Next Article in Journal
The Impact of Glucose-Based or Lipid-Based Total Parenteral Nutrition on the Free Fatty Acids Profile in Critically Ill Patients
Next Article in Special Issue
The Change in the Content of Nutrients in Diets Eliminating Products of Animal Origin in Comparison to a Regular Diet from the Area of Middle-Eastern Europe
Previous Article in Journal
Exploring the Provider-Level Socio-Demographic Determinants of Diet Quality of Preschool-Aged Children Attending Family Childcare Homes
Open AccessArticle

Daily Coffee and Green Tea Consumption Is Inversely Associated with Body Mass Index, Body Fat Percentage, and Cardio-Ankle Vascular Index in Middle-Aged Japanese Women: A Cross-Sectional Study

1
Department of Obstetrics and Gynecology, Tokyo Medical and Dental University, Yushima 1-5-45, Bunkyo, Tokyo 113-8510, Japan
2
Department of Women’s Health, Tokyo Medical and Dental University, Yushima 1-5-45, Bunkyo, Tokyo 113-8510, Japan
*
Author to whom correspondence should be addressed.
Nutrients 2020, 12(5), 1370; https://doi.org/10.3390/nu12051370
Received: 26 March 2020 / Revised: 1 May 2020 / Accepted: 7 May 2020 / Published: 11 May 2020
(This article belongs to the Special Issue Nutrition Challenges for Middle-Aged and Older Women)
This study aimed to investigate the links between coffee (CF)/green tea (GT) consumption and body composition/cardiovascular parameters in middle-aged Japanese women. We conducted a cross-sectional study of 232 Japanese women aged 40–65 years who had been referred to the menopause clinic of Tokyo Medical and Dental University Hospital between November 2007 and August 2017. Body composition, cardiovascular parameters, and CF/GT consumption frequency were evaluated on their initial visits, using a body composition analyzer, vascular screening system, and brief-type self-administered diet history questionnaire, respectively. We investigated the associations between variables using multivariate logistic regression. After adjustment for age, menopausal status, and other factors, daily CF consumption was inversely associated with high body mass index (BMI) (adjusted odds ratio, 0.14; 95% confidence interval, 0.14–0.96) and body fat percentage (BF%) (0.33; 0.14–0.82), and daily GT consumption with high BF% (0.36; 0.14–0.96). Daily CF + GT consumption was also inversely associated with high BMI (0.15; 0.05–0.50) and BF% (0.30; 0.12–0.74). In pre- and perimenopausal women, daily CF + GT consumption was inversely associated with high cardio-ankle vascular index (CAVI) (0.05; 0.003–0.743). In conclusion, daily CF/GT consumption was inversely associated with high BMI, BF%, and CAVI in middle-aged Japanese women. View Full-Text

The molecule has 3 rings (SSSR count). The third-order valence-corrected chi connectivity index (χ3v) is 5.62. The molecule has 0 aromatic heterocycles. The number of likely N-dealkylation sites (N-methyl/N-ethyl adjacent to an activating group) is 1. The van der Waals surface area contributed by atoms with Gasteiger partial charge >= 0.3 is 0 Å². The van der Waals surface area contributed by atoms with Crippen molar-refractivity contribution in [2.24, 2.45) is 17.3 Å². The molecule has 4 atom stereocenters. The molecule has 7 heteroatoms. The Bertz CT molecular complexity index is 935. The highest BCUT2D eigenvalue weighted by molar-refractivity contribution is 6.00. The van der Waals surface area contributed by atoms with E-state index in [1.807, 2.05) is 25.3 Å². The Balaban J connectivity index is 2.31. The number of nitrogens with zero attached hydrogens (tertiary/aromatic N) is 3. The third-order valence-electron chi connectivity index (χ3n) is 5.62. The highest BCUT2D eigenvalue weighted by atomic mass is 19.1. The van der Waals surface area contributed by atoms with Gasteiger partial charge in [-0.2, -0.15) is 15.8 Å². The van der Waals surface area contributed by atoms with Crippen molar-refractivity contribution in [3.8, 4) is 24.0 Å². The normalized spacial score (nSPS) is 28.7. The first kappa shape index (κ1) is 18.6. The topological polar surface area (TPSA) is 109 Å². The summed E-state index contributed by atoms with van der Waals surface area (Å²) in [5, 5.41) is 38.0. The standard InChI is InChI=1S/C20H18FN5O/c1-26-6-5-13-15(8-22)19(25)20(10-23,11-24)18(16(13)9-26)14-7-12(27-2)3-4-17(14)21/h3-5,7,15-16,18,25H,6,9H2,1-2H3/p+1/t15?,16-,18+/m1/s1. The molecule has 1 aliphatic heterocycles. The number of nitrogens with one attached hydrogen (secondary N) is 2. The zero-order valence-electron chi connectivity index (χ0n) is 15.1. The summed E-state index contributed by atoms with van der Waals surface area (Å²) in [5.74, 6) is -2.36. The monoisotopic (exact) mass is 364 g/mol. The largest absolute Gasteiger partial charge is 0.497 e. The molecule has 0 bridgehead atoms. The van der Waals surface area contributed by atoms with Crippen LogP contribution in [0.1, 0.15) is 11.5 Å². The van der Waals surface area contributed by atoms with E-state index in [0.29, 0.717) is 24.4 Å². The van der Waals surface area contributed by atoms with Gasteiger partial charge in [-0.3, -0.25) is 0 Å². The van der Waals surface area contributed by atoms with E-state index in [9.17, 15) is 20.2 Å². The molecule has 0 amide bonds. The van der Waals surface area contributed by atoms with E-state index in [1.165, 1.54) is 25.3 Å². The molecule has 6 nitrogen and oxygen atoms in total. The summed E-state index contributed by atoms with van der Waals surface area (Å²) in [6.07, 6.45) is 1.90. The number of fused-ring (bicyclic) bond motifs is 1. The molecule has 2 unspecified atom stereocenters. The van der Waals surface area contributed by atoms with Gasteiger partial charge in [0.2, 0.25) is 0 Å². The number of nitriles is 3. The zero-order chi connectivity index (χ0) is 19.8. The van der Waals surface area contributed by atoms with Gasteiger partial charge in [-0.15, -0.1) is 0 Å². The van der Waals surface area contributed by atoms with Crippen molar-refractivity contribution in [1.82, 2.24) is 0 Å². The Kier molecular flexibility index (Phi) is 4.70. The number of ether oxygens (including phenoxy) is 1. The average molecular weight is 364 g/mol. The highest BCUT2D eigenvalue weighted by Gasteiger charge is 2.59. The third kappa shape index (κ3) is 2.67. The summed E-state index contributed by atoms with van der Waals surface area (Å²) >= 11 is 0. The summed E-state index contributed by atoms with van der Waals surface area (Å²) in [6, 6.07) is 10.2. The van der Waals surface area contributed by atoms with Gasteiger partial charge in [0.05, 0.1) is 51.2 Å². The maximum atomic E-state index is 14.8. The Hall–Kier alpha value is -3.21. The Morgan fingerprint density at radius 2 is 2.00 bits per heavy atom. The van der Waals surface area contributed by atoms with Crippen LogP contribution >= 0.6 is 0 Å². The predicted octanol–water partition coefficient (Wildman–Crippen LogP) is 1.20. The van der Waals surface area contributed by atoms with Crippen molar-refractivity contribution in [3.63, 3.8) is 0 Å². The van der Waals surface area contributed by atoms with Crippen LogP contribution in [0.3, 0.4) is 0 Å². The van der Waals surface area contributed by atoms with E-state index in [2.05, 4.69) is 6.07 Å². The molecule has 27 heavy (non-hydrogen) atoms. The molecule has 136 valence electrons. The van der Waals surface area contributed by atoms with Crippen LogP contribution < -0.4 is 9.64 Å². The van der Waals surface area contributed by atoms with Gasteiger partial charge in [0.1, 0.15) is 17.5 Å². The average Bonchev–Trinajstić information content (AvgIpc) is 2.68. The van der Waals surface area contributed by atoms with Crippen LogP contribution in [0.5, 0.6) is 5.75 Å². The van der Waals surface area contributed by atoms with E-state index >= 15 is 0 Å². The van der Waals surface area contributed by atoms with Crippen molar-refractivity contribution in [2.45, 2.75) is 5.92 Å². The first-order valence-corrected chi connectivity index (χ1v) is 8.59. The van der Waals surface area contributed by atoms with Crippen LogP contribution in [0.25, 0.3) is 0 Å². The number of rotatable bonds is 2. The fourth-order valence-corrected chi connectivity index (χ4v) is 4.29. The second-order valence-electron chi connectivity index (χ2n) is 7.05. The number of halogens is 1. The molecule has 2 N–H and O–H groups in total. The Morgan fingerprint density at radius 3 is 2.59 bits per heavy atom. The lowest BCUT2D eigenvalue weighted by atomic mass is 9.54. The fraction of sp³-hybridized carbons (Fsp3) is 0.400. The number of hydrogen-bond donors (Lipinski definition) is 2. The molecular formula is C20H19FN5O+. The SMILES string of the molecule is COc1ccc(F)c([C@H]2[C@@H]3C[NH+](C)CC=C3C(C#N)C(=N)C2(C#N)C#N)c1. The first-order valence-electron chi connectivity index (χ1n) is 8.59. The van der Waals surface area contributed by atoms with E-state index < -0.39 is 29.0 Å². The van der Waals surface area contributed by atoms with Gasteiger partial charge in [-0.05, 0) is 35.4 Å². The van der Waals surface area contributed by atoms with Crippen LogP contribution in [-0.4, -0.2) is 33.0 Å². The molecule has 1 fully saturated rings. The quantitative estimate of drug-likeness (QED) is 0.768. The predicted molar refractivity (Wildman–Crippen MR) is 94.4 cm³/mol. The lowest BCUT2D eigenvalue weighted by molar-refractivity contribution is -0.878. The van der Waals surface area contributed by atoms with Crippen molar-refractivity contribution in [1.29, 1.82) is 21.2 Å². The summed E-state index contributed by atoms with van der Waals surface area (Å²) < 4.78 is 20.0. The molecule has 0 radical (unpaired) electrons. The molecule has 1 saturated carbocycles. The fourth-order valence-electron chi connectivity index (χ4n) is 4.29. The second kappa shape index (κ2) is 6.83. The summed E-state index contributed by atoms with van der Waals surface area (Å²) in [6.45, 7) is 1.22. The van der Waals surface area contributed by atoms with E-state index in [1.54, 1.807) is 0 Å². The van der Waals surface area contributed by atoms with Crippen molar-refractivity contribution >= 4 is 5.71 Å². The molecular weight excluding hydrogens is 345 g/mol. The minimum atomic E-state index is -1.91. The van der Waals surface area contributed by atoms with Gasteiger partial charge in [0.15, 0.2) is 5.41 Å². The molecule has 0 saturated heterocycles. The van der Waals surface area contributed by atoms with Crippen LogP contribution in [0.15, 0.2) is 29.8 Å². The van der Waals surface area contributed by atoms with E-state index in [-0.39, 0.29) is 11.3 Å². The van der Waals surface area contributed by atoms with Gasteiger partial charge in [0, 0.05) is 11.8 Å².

Keywords: menopause; atheromatous arteriosclerosis; metabolic syndrome; obesity; caffeine; polyphenol menopause; atheromatous arteriosclerosis; metabolic syndrome; obesity; caffeine; polyphenol
MDPI and ACS Style

Yonekura, Y.; Terauchi, M.; Hirose, A.; Odai, T.; Kato, K.; Miyasaka, N. Daily Coffee and Green Tea Consumption Is Inversely Associated with Body Mass Index, Body Fat Percentage, and Cardio-Ankle Vascular Index in Middle-Aged Japanese Women: A Cross-Sectional Study. Nutrients 2020, 12, 1370. https://doi.org/10.3390/nu12051370

AMA Style

Yonekura Y, Terauchi M, Hirose A, Odai T, Kato K, Miyasaka N. Daily Coffee and Green Tea Consumption Is Inversely Associated with Body Mass Index, Body Fat Percentage, and Cardio-Ankle Vascular Index in Middle-Aged Japanese Women: A Cross-Sectional Study. Nutrients. 2020; 12(5):1370. https://doi.org/10.3390/nu12051370

Chicago/Turabian Style

Yonekura, Yuka; Terauchi, Masakazu; Hirose, Asuka; Odai, Tamami; Kato, Kiyoko; Miyasaka, Naoyuki. 2020. "Daily Coffee and Green Tea Consumption Is Inversely Associated with Body Mass Index, Body Fat Percentage, and Cardio-Ankle Vascular Index in Middle-Aged Japanese Women: A Cross-Sectional Study" Nutrients 12, no. 5: 1370. https://doi.org/10.3390/nu12051370

Find Other Styles
Note that from the first issue of 2016, MDPI journals use article numbers instead of page numbers. See further details here.

Article Access Map by Country/Region

1
Search more from Scilit
 
Search
Back to TopTop